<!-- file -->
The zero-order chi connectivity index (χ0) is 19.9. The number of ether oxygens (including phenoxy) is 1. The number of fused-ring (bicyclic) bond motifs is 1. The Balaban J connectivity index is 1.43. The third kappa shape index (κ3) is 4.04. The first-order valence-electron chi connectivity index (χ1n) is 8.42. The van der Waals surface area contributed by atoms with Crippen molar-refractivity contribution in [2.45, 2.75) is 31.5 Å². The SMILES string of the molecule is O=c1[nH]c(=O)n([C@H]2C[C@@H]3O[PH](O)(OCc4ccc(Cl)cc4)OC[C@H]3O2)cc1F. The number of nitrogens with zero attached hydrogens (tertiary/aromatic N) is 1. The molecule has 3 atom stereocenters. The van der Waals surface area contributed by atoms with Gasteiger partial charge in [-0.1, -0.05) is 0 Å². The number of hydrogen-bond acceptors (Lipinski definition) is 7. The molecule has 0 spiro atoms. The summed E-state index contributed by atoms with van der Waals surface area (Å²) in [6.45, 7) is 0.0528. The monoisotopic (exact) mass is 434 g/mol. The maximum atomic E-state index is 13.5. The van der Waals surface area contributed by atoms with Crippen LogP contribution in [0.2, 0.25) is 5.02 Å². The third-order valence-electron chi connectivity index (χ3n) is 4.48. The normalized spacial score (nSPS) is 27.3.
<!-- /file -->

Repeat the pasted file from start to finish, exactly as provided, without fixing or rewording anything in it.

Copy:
The zero-order chi connectivity index (χ0) is 19.9. The number of ether oxygens (including phenoxy) is 1. The number of fused-ring (bicyclic) bond motifs is 1. The Balaban J connectivity index is 1.43. The third kappa shape index (κ3) is 4.04. The first-order valence-electron chi connectivity index (χ1n) is 8.42. The van der Waals surface area contributed by atoms with Crippen molar-refractivity contribution in [2.45, 2.75) is 31.5 Å². The SMILES string of the molecule is O=c1[nH]c(=O)n([C@H]2C[C@@H]3O[PH](O)(OCc4ccc(Cl)cc4)OC[C@H]3O2)cc1F. The number of nitrogens with zero attached hydrogens (tertiary/aromatic N) is 1. The molecule has 3 atom stereocenters. The van der Waals surface area contributed by atoms with Gasteiger partial charge in [-0.1, -0.05) is 0 Å². The number of hydrogen-bond acceptors (Lipinski definition) is 7. The molecule has 0 spiro atoms. The summed E-state index contributed by atoms with van der Waals surface area (Å²) in [6.45, 7) is 0.0528. The monoisotopic (exact) mass is 434 g/mol. The maximum atomic E-state index is 13.5. The van der Waals surface area contributed by atoms with Crippen LogP contribution in [0.2, 0.25) is 5.02 Å². The third-order valence-electron chi connectivity index (χ3n) is 4.48. The normalized spacial score (nSPS) is 27.3.